Each Thursday, the Daily Voice showcases selected Thursday Morning Memos, reflective essays about clinical experiences written by faculty, alumni, residents and students of the Department of Family Medicine & Community Health and, occasionally, contributors from other departments. Thursday Morning Memos is UMass Medical School’s homegrown version of narrative medicine, in which the authors process their experiences through writing. To learn more, visit: http://www.umassmed.edu/news/articles/2011/personal_stories.aspx.
This week, Katrina Austria, MD, a second-year resident at the Family Health Center of Worcester, writes a wonderful piece based on a few encounters with different patients, all who share the same mark—a scar. While the skin wounds may appear similar, each story behind the scarring is very different. Katrina shows how simply asking about these superficial marks can lead to a profound change in the patient-doctor relationship. –Hugh Silk, MD
April, it seems, was a month filled with scars. As a physician, you're trained to identify and describe scars in an attempt to determine how they happened. As a family medicine physician, you're trained to ask "Can you tell me about that scar?"
FT is a patient I had met this past fall through a few acute visits for vertigo. She is this eccentric Nicaraguan woman with meticulously applied makeup that matched her trendy outfits. She had asked me to be her PCP and I gladly accepted. She came back for a physical in mid-April. We talked about her past medical history, social background and other concerns she had about her health. Other than lingering vertigo symptoms and concerns about hot flashes, FT said she felt great.
During the physical exam, I noticed a raised branch-like flesh colored scar on her right wrist and palm. I became concerned about a history of self-mutilation or suicide attempts and visions quickly swirled in my mind.
"How did you get this scar? It looks painful."
FT smiled. "I was working on the 4th floor of a building back home in Nicaragua. On the day of the earthquake in the 1980s, the 6th and 5th floors crashed down, and my hand was sandwiched in between the walls." She showed me her index finger, which appeared slightly narrowed and deformed. "My finger was hurt, but it's ok. It's better now."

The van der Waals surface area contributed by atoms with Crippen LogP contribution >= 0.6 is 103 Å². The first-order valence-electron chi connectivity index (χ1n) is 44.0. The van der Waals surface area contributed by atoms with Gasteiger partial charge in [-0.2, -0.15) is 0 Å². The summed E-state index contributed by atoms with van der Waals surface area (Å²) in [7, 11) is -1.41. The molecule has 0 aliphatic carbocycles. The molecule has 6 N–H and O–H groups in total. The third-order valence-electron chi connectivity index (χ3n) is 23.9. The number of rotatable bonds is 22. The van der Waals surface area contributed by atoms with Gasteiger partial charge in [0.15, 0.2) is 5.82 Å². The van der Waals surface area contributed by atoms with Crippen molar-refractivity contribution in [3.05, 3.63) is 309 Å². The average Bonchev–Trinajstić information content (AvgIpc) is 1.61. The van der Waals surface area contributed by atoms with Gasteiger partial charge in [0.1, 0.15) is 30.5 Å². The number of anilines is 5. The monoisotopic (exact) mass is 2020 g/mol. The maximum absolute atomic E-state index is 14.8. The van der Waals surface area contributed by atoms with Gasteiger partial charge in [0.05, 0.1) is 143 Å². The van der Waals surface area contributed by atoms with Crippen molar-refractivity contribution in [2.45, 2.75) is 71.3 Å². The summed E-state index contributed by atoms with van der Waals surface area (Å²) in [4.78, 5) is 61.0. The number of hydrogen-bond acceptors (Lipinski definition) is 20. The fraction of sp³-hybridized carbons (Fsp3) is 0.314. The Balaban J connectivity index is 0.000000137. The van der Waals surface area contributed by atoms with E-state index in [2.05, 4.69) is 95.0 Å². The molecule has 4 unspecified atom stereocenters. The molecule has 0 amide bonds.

CH is a warm-hearted Malawian woman (I inherited from another resident) who had hypertension secondary to hyperaldosteronism. She never had any children, and adopted me as her "daughter." "Tell your mother that you have a black mother here in Worcester!" We shared the same frustrations of not being understood by Americans, even though we were taught and spoke proper English, albeit draped by an accent of our mother tongues.
Her sweet face is marred by linear dark scars on her cheeks.
"Tell me about these scars, CH."
"Oh, this?" She touched her scar. "When I was only months old, I took sick. My grandmother was a healer, and she made this cut. She rubbed some herbs in it to heal me, and now I am here, alive. Everyone in Africa has these scars."
GL is a Nigerian gentleman whom I first met during a team precepting session. He was scheduled for a complex appointment. A review of his chart revealed that he was recently diagnosed HIV positive and arrived in America last year. I entered the room and was met with a very fit looking man who extended his hand towards me. "I'm sorry that I'm late. I had to take care of my insurance and was directed to many different people."
We began to talk about the events that led him to America. GL was a paramedical provider in Nigeria. He had contracted HIV and had a positive test back home, but he "did not dare pursue treatment because [he] would get killed." His partner was murdered when it was revealed that he was gay. GL had to leave his family behind as well.
GL complained about polyuria and nocturia for the past month and was very concerned about his recent blood tests. He and I reviewed lab work that was drawn during a previous visit with the HIV clinic. His fasting glucose was in the high 200's but his HBA1c was under 6.5. I gently explained to him that given his blood test and his symptoms, it appears that he has diabetes. GL lowered his head and began to cry.
"I cannot have diabetes. This is terrible. HIV and diabetes together is terrible. I have seen men in my country with diabetes who had their feet and legs amputated. I just cannot have this disease."
Scars come in different shapes, sizes and reveal different places of hurt. I have met patients with physical scars that recall a traumatic event or remind us of a moment of nurture, and emotional scars that evoke the deepest hurt that no one should suffer. Regardless of how the scars were inflicted, the greatest reminder is that they are a sign of survival. I appeal to you to continue to ask your patients about their scars, and you will get stories about people fighting the good fight.